- Dancing at Lughnasa
- Written by
- Brian Friel
- Directed by
- Krista Jackson
- Tara Rosling, Fiona Byrne, Sarena Parmar
- Shaw Festival
- Royal George Theatre
- Niagara-on-the-Lake, Ont.
- Runs Until
- Sunday, October 15, 2017
Why do bad sets happen to good plays?
The Shaw Festival's new production of Dancing at Lughnasa is the latest case where a veteran designer at one of Ontario's repertory theatre companies has been paired with a Western Canadian director new to the complicated rep system – and the results have been a disaster.
Irish playwright Brian Friel's 1990 Tony- and Olivier-winning semi-autobiographical drama is what Tennessee Williams called a "memory play" – in which a character narrates his memories of the past, which come to life in front of an audience. Indeed, it is set in the same year as Williams's play for which he coined the term, The Glass Menagerie: 1936.
The narrator is Michael Mundy (Patrick Galligan), who is recalling for the audience that summer in the 1930s when he was seven years old and his grand-uncle Jack (Peter Millard) came home to County Donegal after decades of working in a leper colony in Africa.
What was supposed to be a celebratory summer turned into the last one that Michael's unwed mother Christina (Sarena Parmar) and her four single sisters spent together in the old homestead.
In Sue LePage's design, alas, Michael seems to be not so much remembering his childhood, but rather searching for his memories under the cushions of an old, mouldy chesterfield.
The rolling green hills of Ireland are depicted by waves of grey fabric that rise into confusing columns on either side of the stage. But worse than the sheer ugliness of the set is that the Royal George Theatre's stage has been sliced up by LePage into two playing areas that seem completely unsuited to the action.
Most of Dancing at Lughnasa takes place in the kitchen of the Mundys' house – where the five sisters dream and argue and go about their domestic duties.
Kate (Fiona Byrne) is the bread-earner, a schoolteacher whose tries to make sure her sisters stay rigidly Catholic – in part because she serves at the pleasure of the local priest.
Agnes (Claire Jullien) and the "simple" sister Rose (Diana Donnelly) make a little extra money knitting gloves, while Maggie (Tara Rosling) and Christina take care of the house and of Michael – whose father is a big-dreaming travelling salesman from Wales.
In his script, Friel specifies that this kitchen takes up more than half of the stage – but LePage has it smooshed into perhaps a sixth of it, a triangular wedge at a remove from the audience in which the cast seem consistently cramped. They awkwardly manoeuvre around each other as they attempt to naturalistically go about their sewing, sweeping and cooking.
This detailed kitchen is surrounded by a murky moat of more grey – a vast, underused area near the audience that represents the garden, and a ramp at the back that gets used even less.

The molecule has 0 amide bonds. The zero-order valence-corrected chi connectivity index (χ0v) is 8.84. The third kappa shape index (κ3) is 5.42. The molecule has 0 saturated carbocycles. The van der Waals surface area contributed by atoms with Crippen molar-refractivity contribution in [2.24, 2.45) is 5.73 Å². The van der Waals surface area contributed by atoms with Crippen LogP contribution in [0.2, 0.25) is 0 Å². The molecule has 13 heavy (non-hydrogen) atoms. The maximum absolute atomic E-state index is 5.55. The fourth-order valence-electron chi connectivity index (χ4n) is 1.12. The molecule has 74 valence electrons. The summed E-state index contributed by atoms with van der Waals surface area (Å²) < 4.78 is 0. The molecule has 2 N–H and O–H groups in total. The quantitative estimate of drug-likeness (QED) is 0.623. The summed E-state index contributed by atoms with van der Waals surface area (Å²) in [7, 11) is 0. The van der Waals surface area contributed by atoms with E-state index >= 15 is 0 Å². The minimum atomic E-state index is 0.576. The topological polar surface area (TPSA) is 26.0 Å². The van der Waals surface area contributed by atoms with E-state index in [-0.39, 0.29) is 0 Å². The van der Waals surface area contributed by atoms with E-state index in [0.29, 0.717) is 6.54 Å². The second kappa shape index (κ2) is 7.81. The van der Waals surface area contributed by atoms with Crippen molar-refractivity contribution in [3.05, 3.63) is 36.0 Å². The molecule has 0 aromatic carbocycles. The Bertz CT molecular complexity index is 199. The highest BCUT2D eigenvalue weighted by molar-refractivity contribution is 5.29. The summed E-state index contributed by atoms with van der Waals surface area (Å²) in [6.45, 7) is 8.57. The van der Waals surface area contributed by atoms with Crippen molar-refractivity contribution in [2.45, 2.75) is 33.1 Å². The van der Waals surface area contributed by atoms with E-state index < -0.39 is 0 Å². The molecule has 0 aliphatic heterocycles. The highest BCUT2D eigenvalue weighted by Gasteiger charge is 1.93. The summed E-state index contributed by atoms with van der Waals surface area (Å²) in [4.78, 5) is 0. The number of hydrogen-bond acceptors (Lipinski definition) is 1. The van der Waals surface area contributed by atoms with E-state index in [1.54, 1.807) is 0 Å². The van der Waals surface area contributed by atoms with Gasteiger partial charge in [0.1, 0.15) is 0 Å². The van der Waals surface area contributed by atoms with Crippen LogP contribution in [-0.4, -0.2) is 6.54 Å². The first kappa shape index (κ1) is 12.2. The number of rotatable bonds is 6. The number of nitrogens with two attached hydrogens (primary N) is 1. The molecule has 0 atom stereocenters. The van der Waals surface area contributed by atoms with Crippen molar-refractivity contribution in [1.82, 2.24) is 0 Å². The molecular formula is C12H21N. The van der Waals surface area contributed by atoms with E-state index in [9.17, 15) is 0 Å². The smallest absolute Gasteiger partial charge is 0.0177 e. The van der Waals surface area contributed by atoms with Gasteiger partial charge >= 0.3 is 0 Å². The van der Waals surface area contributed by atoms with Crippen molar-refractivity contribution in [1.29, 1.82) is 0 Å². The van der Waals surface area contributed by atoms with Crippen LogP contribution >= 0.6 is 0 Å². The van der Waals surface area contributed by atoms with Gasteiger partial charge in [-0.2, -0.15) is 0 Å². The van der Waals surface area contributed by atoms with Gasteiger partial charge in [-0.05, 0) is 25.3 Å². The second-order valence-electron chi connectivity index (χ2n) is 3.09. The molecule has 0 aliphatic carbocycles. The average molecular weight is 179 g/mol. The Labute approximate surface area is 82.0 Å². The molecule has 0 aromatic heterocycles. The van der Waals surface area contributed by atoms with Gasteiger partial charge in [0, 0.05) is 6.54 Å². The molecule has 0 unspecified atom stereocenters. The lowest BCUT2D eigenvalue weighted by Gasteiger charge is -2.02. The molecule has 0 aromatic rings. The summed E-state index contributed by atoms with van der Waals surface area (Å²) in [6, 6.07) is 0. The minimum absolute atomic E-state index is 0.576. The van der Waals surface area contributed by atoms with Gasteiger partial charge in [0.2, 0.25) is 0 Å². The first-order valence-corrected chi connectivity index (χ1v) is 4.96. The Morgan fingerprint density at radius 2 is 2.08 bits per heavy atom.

You can see the concept behind a set like this – a design that, in the complicated rep system like the one at the Shaw Festival, would likely have been dreamed up a year in advance and built before the director Krista Jackson would have had the chance to really work on the text with the actors.
After all, the Mundy sisters are constrained and stifled – by the gender roles of the time, by the Catholic Church, by the legacy of British colonialism, and by new shifts in the economy that make them compete with faraway factories. So why not cram them all together like sardines in a can?
Well, why not becomes clear quickly enough. Friel's play is a delicate, atmospheric one, built around minor shifts in the relationships between the sisters that will only have major implications down the line. All the consequences take place off-stage and in the future – deaths and departures that we hear about from Michael in a series of monologues.
If Dancing at Lughnasa is to truly come to life, it has to be through an ensemble of actors that seem like a real family – with the lifelong affection and irritations implied. LePage gives them no room for them to act this subtext and keeps them far away from the audience. The result is a dull and disconnected production that makes Friel's much-lauded play seem highly overrated.
The Shaw cast only really feels like a true ensemble in the play's famous dancing scene where director Jackson, who has been behind well-regarded work at the Royal Manitoba Theatre Centre, where she is associate artistic director, has the sisters burst through the invisible walls of the kitchen and romp all over the stage as if no one is looking, during one of the moments where the highly symbolic wireless radio is not on the fritz.
We occasionally get glimpses of fine performances in Jackson's production. Galligan makes a charming narrator, while Parmar is heartbreakingly deluded as Christina – whose feelings for Michael's charming and completely unreliable father (Kristopher Bowman) surge back against her will when he makes a brief return to town. Rosling is a real stand-out, charming as a woman who love cigarettes, cooking and kids.
I think it's telling that these actors all impressed me when they were allowed to get out of the kitchen.